As Americans return to work after the Labor Day weekend, a new Washington Post/ABC News poll reveals that Democrats still appear to be in deep trouble, with Republicans opening up a 13-point lead on the generic ballot.

In addition, 92 percent of Americans think the economy is in bad shape, and now more Americans think President Obama’s economic policies have hurt rather than helped the economy. Overall, a majority of 52 percent disapprove of his job performance.

The poll also found that 78 percent say they are disfatisfied with the way the federal government is working, which is the highest measure since October 1992, right before Bill Clinton beat George Bush in the presidential election.

The fundamentals, in other words, continue to be terrible for Democrats, and now that we’re into September, there really isn’t much time to turnaround these basic perceptions.

Aug. Unemployment Rate 9.6%, Economy Sheds 54K Jobs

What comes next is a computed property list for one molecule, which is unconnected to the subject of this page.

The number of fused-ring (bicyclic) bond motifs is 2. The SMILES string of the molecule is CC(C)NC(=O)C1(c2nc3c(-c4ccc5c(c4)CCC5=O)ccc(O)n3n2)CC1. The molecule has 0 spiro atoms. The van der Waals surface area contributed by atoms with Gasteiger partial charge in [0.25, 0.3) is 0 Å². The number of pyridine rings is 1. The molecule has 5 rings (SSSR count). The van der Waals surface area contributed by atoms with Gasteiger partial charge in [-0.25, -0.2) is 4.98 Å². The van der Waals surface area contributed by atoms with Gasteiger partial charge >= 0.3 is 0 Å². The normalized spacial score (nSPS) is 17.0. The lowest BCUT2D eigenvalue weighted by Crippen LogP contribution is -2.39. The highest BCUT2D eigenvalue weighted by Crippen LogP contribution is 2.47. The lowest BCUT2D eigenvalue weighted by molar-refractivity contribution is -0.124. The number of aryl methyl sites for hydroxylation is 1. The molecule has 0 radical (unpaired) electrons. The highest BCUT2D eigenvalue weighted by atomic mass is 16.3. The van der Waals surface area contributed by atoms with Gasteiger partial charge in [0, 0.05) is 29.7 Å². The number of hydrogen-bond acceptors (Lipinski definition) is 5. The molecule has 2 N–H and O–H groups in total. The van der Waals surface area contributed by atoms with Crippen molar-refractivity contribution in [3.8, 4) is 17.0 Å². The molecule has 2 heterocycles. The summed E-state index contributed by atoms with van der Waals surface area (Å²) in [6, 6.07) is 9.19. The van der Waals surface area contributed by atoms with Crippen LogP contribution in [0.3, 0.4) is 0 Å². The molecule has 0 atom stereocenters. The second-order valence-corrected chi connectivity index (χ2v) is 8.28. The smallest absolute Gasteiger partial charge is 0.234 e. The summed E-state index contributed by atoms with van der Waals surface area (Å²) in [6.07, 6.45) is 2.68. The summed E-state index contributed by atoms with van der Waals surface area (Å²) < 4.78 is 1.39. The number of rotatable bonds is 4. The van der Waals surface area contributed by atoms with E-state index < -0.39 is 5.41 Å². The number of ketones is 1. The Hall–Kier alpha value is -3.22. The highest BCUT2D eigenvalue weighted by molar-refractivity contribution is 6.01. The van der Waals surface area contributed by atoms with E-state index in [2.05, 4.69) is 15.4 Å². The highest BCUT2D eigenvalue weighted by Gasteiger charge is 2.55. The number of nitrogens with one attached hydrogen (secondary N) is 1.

The economy lost 54,000 jobs in August and the unemployment rate creeped back up to 9.6 percent, but the numbers were better than expected and the job losses could be attributed to the expiration of temporary Census jobs, according to a report released this morning by the Department of Labor.

During the month, there were 114,000 jobs lost because of the Census, while the private sector added 67,000 jobs. According to a Reuters survey, economists were expecting overall employment dropping by 100,000 and private sector hiring up 41,000.

There were also 1.1 million discouraged workers who are not reflected in the unemployment rate because they have stopped looking for work, believing that no jobs are available to them.

While the numbers may have been better than expected, they still aren’t great. Politically speaking, they won’t do anything to change voter perceptions that the economy is weak and that the Democrats’ spending measures have been a failure. Keep in mind, too, that there is only one more jobs report due out before the election, so Democrats are running out of opportunities to demonstrate sufficient progress.